The new Air Passenger Bill of Rights came into force in part on July 15th this year. That bill contains new regulations regarding what you can do as an air travel passenger when your flight is cancelled or delayed. As part of the bill, however, there are also rules concerning overbooked flights or a change of aircraft. Those rules differ to the ones about cancellation and will offer varying compensation amounts. Still with us? Good. Here’s what to do when your flight is overbooked or changed:
If you’re denied boarding because the flight is full, but you have a completely valid travel document with you, then you’ve been denied boarding due to overbooking. In most cases, this is completely the airline’s fault, and you’ll be entitled to compensation. In addition, if the aircraft for your flight is changed because of maintenance and the new aircraft is smaller than the original, you’ll be entitled to compensation then, too.
Unlike compensation due to cancellation or delay, the amount you’re entitled to as a result of overbooking or change of aircraft doesn’t vary from airline to airline. All airlines are required to pay you the same amount, and it’s calculated entirely based on how much of a delay you’re subject to. Here are the delay compensation tiers:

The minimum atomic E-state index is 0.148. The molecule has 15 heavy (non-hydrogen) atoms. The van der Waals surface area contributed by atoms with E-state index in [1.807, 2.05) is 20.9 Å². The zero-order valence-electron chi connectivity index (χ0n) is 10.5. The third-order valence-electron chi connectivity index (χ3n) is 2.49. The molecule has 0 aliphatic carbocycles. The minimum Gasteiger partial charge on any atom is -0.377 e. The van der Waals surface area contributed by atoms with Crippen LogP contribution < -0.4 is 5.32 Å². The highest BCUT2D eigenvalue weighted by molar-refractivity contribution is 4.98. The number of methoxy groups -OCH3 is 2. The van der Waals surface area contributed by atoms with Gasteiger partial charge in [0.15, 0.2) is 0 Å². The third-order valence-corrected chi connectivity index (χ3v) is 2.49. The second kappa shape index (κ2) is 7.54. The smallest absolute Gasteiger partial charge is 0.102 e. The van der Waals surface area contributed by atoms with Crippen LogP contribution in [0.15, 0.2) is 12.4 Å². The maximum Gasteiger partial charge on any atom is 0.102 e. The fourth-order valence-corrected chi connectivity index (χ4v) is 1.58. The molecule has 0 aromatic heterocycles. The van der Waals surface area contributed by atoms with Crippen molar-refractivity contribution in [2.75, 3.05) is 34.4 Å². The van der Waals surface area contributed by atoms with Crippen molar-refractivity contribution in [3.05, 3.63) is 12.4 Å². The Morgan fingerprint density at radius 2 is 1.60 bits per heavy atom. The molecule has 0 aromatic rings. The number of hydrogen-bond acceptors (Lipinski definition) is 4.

The airline must pay you this compensation when they notify you that you’ve been denied boarding. If the airline can’t pay you prior to the flight’s departure, then they must pay you within 48 hours.
Just like when your flight is cancelled or delayed, the airline has a duty of care which they must fulfill. When your flight is overbooked or the aircraft changes and you’re subject to delay, the airline must provide the following:
In addition, the airline has to ensure accommodation if an overnight stay is needed. This accommodation must be a hotel or equivalent, and the airline must also provide transport to your accommodation wherever it may be. All of this must be paid for by the airline, so you’re not required to pay a penny.
Again, as with delayed or cancelled flights, the airline must work hard to rebook you on its next available flight. If there isn’t one, larger airlines must book you on a flight of a competitor. If the rebooking wouldn’t satisfy - i.e. you wouldn’t have a reason to travel anymore - then you’re entitled to a full refund of your ticket plus minimum tier compensation.
Good question. Tarmac delays don’t offer any form of compensation, but there are rules here too. Airlines can’t keep you on the plane for more than 3 hours and 45 minutes. That’s a 3-hour baseline and an extra 45 minutes if the plane is likely to take off during that time frame. While you’re stuck on tarmac, you must have access to the following: